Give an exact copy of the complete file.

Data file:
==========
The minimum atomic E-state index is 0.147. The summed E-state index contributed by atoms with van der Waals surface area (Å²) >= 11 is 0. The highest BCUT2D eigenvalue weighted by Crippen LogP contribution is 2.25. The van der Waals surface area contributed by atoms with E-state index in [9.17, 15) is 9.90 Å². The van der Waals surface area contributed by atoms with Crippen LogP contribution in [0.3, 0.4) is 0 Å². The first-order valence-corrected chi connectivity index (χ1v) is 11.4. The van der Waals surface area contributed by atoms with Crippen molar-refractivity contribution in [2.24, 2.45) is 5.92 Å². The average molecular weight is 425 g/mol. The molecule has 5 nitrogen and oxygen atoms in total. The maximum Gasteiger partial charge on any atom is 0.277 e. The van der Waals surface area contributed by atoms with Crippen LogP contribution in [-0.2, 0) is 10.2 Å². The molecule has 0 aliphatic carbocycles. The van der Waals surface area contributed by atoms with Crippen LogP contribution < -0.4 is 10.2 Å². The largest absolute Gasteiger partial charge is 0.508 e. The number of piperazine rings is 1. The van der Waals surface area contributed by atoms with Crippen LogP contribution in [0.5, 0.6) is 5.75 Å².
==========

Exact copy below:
The minimum atomic E-state index is 0.147. The summed E-state index contributed by atoms with van der Waals surface area (Å²) >= 11 is 0. The highest BCUT2D eigenvalue weighted by Crippen LogP contribution is 2.25. The van der Waals surface area contributed by atoms with E-state index in [9.17, 15) is 9.90 Å². The van der Waals surface area contributed by atoms with Crippen LogP contribution in [0.3, 0.4) is 0 Å². The first-order valence-corrected chi connectivity index (χ1v) is 11.4. The van der Waals surface area contributed by atoms with Crippen molar-refractivity contribution in [2.24, 2.45) is 5.92 Å². The average molecular weight is 425 g/mol. The molecule has 5 nitrogen and oxygen atoms in total. The maximum Gasteiger partial charge on any atom is 0.277 e. The van der Waals surface area contributed by atoms with Crippen LogP contribution in [-0.2, 0) is 10.2 Å². The molecule has 0 aliphatic carbocycles. The van der Waals surface area contributed by atoms with Crippen LogP contribution < -0.4 is 10.2 Å². The largest absolute Gasteiger partial charge is 0.508 e. The number of piperazine rings is 1. The van der Waals surface area contributed by atoms with Crippen LogP contribution in [0.5, 0.6) is 5.75 Å².